The Editors are not responsible for the Opinions expressed by their Correspondents. The Assimilation of Inorganic Substances In the Animal Economy. Messrs. Editors :—In criticising some renwlra cm phos-ph.itic bread, which appeared in the Scientific American of September 11th, you ask for the writers authority for the statement there made, that inorganic matter cannot be assimilated by the animal organism. After a more thorough examination for authority, we are willing to admit that the proposition in question might have been submitted with greater caution. The “ordinary facts” to which you advert, relating to common salt in food and to preparations of iron administered by physicians to chlorotic patients; facts, are by no means universally admitted by chemists and physiologists. Dr. Bellows (late Professor of Chemistry, Physiology, and Hygiene) says of salt, »It is not in any sense nutriment as it does not furnish support to any organ or function, and does nothing toward sustaining life, as has often been proved in the case of the famished sailor who only increases his sufferings by taking salt water in very small quantities.» He also says : » There is enough salt in common natural food to account for all the salt actually incorporated into the system.» Frederick William Headland, of the Royal College of Physicians, in London, in a standard work on the action of medicines, in attempting to prove that the iron from the shops does enter into the blood as a part of it says : »In some cases of chlorosis the blood was analyzed before giving iron, and after it had been given for a few weeks, and was found to contain more of red globules after taking the iron than before.» But says Dr. Bellows, » scores of cases can be brought where under a different treatment the results were the same and even more striking, without a particle of iron, and my explanation is, that the effect of the iron was that of a mere stimulant promoting sanguification from food taken in the meantime containing iron.» Joseph R. Parks. Muscatine, Iowa. [Would it not be well for our correspondent to extend his reading to some other author than Dr. Bellows ? This brilliant meteor of science has not yet flashed across our horizon; we do not find his name enrolled on any list of standard authorities in our possession. There is evidently some confusion in the minds of some of our correspondents on the constituents of animal and vegetable tissue, and as to what ought to be regarded as organic and inorganic substances. We will, when convenient endeavor to set them right on these points. Eps. Spectrum Lines of Aurora. Messrs. Editors :During these times of auroral abundance our Canadian skies frequently present interesting scenes. Shortly after midnight on the morning of Sept. 3d, aurora borealis hung over us, waving like luminous canvas floating in the breeze, and forming a brilliant corona near the star Scheat, in Pegasus. The light seemed to flow in two currents, the uppermost remaining quiet, and the lower current changing with great rapidity. On this occasion I submitted the aurora to careful spectrum analysis, and am happy to report an observation made with the spectroscope, which may help to settle the question of the nature of polar light. I succeeded in obtaining a distinct spectrum, consisting of one very bright line in the yellow and one faint line in the green. The bright line was close to the sodium line D, and coincident with an air line in the solar spectrum. The dim line in the green I could not identify as belonging to any known substance. The conclusions resulting from the identification of the bright line in the spectrum of aurora are important, showing that polar light is principally incandescent oxygen gas. The presence of this gas in excess, in regions traversed, by aurora, may result from the decomposition of water. The electric currents effecting the separation and rendering the oxygen luminous. The re-un^n of oxygen and hydrogen form water again, which is visible as a turbid atmosphere, noticeable during auroral displays. But it may be asked, Why do not the lines of hydrogen appear in the spectrum of aurora? The answer is, because its temperature is not sufficiently high to render the gas incandescent. In a partial vacuum oxygen is luminous at a lower temperature than hydrogen, because of its density, which is sixteen times greater, and still increased by the continuous passage of- electric currents. Another question that may arise is this Why does the air line in the spectrum of aurora appear bright, while the same line in the solar spectrum is black ? An explanation is found in the fact that there is no sufficient absorbing medium, between the aurora light or luminous oxygen, and the earth, while the solar line is seen after absorption by its passage through a deep luminous stratum of the earths atmosphere. Toronto, C. W. D. K. Winder. Cutters . on Reaping Machines. Messrs. Editors :Your correspondent in No. 11, current volume. is very much in error in some of his statements, in his criticism of one or two former communications on the subject of cutters for reaping machines : While I fully agree with him that the serrated sections are best, I see no reason for his great » surprise that any one should advocate smooth edges»; in as much as the fact that a great majority of machines have smooth cutters, will abundantly prove that your former correspondent is well sustained. In the second place, it is a great mistake to suppose that» the serrated sections are as hILrd as it is possi ble to make steel;» for in that case they would be nearly valueless, as they could neither be straightened nor sharpened; and a long experience with reaping machines in a rough country, has taught me that the bending and battering of these sections are of daily occurrence, and that they can be straightened and ground with impunity. 4 John Milton. Hillsboro, Va. The Scientific American Under a Corner Stone. Messrs. Editors :Please send me a copy of the Scientific American for September 8, 1869. On the occasion of the laying of the corner stone of the Wesleyan church at this place, my copy of the above date arrived just in time for me to inclose it with the other papers and documents, which, in a hermetically sealed metallic box, were deposited in their (probably) long resting place beneath the corner stone. . I thought tnat possibly in the far future, the contents of that box might see the light once more, and that no paper on this continent could convey to future generations so correct an idea of the civilization and materal condition of the world in the latter half of the nineteenth century as a copy of the Scientific American. I thought too, of the » good time » the printers, engravers, inventors, and scientists of that (future) age would have over the resurrection of a well-preserved copy of the Scientifc American of September 18, 1869. Perhaps, long after your able efforts are ended, and your dust has mingled with mother earth, some future editor of the Scientific American will be permitted to see this embodiment of the invention, art, and science of the present day, and write a splendid leader on »Wonderful results of Invention: The Nineteenth Century and the Present Age,» or some other theme which so pregnant a sheet would suggest. Meantime be it mine to thank you for the pleasure and instruction which your journal always affords me. James Stimson, M. D. St. George, Brant Co., Ontario. The» Hartford Steam Boiler Inspection and Insurance Company. This company make the following report for the month of August, 1869: During the month 390 visits of inspection have been made, 584 boilers examined, 579 externally, and 156 internally, and 45 tested by hydrostatic pressure. The number of defects discovered, 403of which 20 were especially dangerous. These defects were as follows : Furnaces out of shape, 171 dangerous ; fractures in all, 196 ; burned plates, 251 dangerous ; blistered plates, 381 dangerous; cases of incrustation and scale, 572 dangerous; cases of external corrosion, 36 5 dan-gerous; cases of internal cerrosion,l; cases ofmternal grooving, 1; water gages out of ord er, 8, blow out apparatus out of order, 6; safety valve overloaded, 156 dangerous ; pressure gages out of order, 391 dangerous; boilers without gages, 5 ; cases of deficiency of water, 5; boilers without blow-out apparatus, idangerous; boilers condemned as unfit for use, 2both dangerous. In commenting upon the above record,we can say but lit-tl e that lias not al rea dy b een said. A marked improvement in one respect, however, will be noticed. And that is, that there are less dangerous defects than are usuallly noticed in our monthly reports, and as the business of the company increases, this improvement in the condition of boilers under its care will be more anl more apparent, for when defects are discovered- by the inspectors periodical visits, they are pointed out and at oJ)ce repaired. The expense is comparatively small, little time is required, and the boiler or boilers are thus kept in good condition. When boilers are left for months or years without careful examination, they become badly corroded, incrusted,or burned, so that when they are overhauled for repairs, they are often found not worth repairing, or if repaired, at a cost nearly equaling the expense of new ones. It is an old adage that » a stitch in time saves nine,» and this is as true in the case of steam boilers, as in the case of the good housewife who » sews tares while the husbandman sleeps.» Fractures, which are too numerous, are the result, either of faulty construction or poor management. Mr. Hen.y Hiller, chief engineer of the National Boiler Insurance Co., of Manchester, England, in his annual report, says of this difficulty. »The fractures at the seams and over the furnaces of externally fired boilers, some of which were of a most dangerous character, were due to various causes ; viz., faulty arrangements of feed pipes, sedimentary water, or irregular working and firing. When the feed Water contains much sediment, frequent cleaning of the interior of this class of boiler is especially necessary.» External corrosion is a serious evil, and one to which careful attention should be given. Boilers that are bricked in, are especially liable to this difficulty. A slight leak a, the seams, goes on wearing away the plates until they are reduced to a very, dangerous thinness. We have in our collection several specimens showing the insidious work of this evil. One specimen ofplate is reduced to the thinness of paper, and the day before our inspector discovered it, 80-pounds pressure was used on the boiler. We copy from the report of Mr. Edward B. Marten, chief engineer of thE1 Midland Boiler Inspection and Assurance Co., Stourbridge, England,with whose report we have recently been favored. ».In one or two cases frequent warnings as to damage going on from leaking fittings have been disregarded, until abso- lute danger has been reported, and when the boilers have been cleaned off and examined, those in charge have been dismayed at the extent of the corrosion in a short time. All leaking in the brick work around boilers should be entirely stopped if they are to last their proper time and work in safety.» The over-loading of safety valves is still a prevalent evil, and one the steam users should be more particular in guarding against. The safety valve should be frequently raised, but this should be gently done. Never raise it suddenly, nor let it drop heavily upon its seat, for, by so doing the spindle may be bent, thus making its seating imperfect. One of our inspectors reports 2 safety valves with corroded seats, and rusted fast. Now it is evident that an inoperative safety valve is worse than none, for while there is the appearance of safety, there is positive danger. It will be noticed that 3 boilers have been condemned as unfit for use. The searching investigation which is given to boilers will discover weak points, if such there are, and we presume that many boilersin use would be at once condemned if they were thorough inspected by competent men. We could extend these comments on all the defects and defective attachments of boilers, but space forbids. We shall take up other points in future.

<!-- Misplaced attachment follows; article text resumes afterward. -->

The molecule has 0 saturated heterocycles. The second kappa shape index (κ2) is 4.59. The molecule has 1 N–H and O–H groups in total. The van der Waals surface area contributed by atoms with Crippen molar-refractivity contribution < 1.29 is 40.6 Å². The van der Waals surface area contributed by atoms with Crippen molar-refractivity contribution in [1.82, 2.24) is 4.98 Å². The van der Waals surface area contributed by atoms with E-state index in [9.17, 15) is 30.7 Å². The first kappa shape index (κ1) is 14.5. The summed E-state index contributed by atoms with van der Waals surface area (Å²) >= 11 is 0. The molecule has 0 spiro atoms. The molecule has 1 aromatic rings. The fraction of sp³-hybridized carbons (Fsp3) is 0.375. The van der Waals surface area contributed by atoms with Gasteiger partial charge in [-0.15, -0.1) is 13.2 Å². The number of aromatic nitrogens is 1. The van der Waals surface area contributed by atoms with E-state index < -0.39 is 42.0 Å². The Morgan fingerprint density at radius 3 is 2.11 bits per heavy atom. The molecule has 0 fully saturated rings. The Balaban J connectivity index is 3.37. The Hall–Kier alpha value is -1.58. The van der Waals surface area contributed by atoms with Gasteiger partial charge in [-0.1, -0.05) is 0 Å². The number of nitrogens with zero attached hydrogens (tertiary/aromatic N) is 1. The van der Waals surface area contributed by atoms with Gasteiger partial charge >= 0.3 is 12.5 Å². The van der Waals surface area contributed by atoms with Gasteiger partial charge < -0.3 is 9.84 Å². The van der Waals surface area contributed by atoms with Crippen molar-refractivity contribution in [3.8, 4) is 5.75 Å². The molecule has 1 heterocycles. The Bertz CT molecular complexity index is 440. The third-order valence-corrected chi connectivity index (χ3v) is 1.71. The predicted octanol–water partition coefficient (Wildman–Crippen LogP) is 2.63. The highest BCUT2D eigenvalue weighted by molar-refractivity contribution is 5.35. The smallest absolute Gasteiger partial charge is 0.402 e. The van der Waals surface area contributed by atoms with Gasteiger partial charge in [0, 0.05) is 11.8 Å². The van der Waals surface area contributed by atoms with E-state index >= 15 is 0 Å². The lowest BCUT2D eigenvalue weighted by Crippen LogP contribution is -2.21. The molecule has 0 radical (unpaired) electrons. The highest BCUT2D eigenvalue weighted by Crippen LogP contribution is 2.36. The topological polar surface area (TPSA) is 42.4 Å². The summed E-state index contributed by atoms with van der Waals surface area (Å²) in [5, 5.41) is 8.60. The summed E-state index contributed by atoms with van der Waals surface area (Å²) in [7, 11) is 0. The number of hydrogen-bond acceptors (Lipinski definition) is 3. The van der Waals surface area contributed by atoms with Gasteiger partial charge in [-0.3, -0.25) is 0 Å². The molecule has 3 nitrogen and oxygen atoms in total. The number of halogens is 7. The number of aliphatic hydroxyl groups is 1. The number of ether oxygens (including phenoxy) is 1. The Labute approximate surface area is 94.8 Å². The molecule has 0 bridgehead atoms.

This article was originally published with the title "Correspondence"